PEI solutions show different pH values with iron chelates (pH = 3), iron ions (pH = 4.67) or pure water (pH = 9.3) at room temperature. Low surface coverage of PEI at pH = 3 adjusted by monovalent ions was also observed. However, adsorbing PEI with iron ions or iron chelates and washing with pure water shifts the pH, leading to an adsorbed PEI layer with high coverage. In our observation, the influence of iron ions and iron chelates on the surface coverage of PEI film is stronger than the pH effect. PEI adsorbed from a pure water solution shows flat conformation. Surface force measurements with CP show that PEI adsorbed from solutions containing iron chelates or iron ions cause almost identical steric forces. The thickness of the brush L is determined as a function of the ionic INaCl in the measuring solution. It scales as a polyelectrolyte brush.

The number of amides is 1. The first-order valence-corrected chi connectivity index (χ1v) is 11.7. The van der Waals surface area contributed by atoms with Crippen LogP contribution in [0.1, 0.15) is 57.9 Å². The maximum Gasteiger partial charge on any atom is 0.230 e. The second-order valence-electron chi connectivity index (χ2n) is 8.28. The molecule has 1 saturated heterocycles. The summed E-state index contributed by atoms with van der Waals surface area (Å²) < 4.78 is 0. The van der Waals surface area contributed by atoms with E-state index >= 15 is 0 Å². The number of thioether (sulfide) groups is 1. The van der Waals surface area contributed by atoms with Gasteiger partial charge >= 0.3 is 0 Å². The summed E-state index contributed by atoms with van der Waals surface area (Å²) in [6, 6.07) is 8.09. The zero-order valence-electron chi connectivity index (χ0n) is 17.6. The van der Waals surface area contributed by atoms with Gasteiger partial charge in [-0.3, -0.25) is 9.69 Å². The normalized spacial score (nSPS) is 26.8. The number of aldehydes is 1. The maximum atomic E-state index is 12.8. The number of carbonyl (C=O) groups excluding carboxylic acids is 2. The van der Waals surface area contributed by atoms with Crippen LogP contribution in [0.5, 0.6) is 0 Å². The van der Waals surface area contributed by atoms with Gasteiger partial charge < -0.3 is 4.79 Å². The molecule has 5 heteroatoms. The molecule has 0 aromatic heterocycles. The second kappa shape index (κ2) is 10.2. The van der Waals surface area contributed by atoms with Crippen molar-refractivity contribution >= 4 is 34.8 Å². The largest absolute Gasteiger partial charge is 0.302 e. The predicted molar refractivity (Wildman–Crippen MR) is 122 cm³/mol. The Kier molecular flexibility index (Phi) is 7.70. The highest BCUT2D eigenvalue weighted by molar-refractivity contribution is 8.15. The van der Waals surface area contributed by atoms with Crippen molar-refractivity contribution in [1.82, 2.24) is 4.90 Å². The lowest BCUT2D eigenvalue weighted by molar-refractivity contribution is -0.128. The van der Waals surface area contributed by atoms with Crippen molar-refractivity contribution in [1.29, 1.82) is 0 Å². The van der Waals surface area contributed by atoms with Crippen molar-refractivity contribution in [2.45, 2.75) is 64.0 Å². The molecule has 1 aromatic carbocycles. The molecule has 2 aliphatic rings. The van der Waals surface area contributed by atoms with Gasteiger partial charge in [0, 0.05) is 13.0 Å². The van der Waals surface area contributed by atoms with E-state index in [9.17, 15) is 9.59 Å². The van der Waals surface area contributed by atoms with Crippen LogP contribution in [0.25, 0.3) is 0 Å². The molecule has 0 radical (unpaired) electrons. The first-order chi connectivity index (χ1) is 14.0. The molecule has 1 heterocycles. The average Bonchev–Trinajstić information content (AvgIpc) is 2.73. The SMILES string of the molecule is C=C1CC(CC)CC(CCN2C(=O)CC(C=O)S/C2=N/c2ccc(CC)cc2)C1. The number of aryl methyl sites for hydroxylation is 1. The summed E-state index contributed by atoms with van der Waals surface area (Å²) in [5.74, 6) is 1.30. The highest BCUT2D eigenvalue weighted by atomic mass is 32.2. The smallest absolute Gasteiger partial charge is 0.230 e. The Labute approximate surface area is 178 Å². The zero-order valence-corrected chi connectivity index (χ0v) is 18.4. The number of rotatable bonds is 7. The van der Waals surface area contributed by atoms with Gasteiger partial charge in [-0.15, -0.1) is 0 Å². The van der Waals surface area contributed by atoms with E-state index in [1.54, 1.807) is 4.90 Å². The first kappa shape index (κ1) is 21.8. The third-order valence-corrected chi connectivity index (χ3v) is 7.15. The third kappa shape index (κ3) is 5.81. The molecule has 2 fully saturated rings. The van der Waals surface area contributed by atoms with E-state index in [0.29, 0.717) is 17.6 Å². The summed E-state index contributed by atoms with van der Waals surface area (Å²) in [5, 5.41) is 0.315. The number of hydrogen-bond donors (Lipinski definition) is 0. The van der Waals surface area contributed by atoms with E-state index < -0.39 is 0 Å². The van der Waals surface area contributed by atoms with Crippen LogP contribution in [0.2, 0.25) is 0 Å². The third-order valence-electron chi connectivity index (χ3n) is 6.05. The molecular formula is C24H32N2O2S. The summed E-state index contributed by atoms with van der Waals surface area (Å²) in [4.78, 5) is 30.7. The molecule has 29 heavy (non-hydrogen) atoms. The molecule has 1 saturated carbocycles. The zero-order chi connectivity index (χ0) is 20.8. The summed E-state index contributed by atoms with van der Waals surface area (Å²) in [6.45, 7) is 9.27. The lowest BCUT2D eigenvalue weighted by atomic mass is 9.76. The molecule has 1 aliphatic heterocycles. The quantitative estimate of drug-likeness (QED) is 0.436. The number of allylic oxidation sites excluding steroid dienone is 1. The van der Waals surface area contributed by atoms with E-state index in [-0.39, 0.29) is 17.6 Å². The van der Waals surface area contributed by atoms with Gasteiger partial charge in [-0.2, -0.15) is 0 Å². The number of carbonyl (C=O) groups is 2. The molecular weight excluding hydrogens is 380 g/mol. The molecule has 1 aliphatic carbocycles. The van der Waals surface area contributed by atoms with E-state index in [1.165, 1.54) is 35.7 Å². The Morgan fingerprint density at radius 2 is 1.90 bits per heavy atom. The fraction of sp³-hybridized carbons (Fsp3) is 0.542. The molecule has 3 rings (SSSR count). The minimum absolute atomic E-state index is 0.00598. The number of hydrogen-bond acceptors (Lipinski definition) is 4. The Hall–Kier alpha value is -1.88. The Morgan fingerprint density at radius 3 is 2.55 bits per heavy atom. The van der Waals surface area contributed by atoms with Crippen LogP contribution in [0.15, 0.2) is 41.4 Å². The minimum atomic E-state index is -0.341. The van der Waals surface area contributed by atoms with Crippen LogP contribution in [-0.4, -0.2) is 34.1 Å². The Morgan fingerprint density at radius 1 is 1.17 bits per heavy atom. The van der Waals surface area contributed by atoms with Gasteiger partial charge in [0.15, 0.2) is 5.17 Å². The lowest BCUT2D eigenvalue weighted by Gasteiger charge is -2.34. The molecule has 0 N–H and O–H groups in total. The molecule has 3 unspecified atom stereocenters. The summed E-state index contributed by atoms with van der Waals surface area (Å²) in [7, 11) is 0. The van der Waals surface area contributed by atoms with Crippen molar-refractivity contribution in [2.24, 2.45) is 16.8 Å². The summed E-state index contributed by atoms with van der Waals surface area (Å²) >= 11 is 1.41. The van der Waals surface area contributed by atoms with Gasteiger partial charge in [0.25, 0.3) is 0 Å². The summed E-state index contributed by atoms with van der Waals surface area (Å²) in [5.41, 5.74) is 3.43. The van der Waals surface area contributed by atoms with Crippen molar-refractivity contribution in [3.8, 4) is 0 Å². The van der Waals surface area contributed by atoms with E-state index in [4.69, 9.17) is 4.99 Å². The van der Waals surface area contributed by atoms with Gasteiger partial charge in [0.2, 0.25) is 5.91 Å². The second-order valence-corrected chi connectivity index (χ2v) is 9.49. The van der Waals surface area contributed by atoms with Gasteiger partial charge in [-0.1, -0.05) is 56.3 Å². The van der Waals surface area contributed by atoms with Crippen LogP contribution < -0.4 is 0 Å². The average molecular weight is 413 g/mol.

The maximum number density of gold nanoparticles (AuNPs) adsorbed onto the PEI brushes was identical and larger than on flatly adsorbed PEI. On the PEI layer with the larger surface coverage, the AuNPs aggregate; on the PEI layer with the lower surface coverage they do not aggregate. Taken together, these results contribute to understanding the mechanisms determining surface coverage and conformation of PEI and demonstrate the possibility of controlling surface properties, which is highly desirable for potential future applications.
In this thesis, we also investigate the top layer (PSS and PDADMA) of polyelectrolyte multilayer (PEM) films. PEM films were prepared by sequential adsorption of oppositely charged PEs on solid substrates. PEM films consist of polydiallyldimethylammonium (PDADMA) as polycation and the polystyrene sulfonate (PSS) as polyanion. PDADMA has a smaller linear charge density than PSS. For this system, two different growth regimes are known: parabolic and linear. I studied the top layer (PSS and PDADMA) conformation of PEM films and how the structure of this top layer is affected by increasing the number of PDADMA/PSS layer pairs N and the addition of salt to the surrounding solution.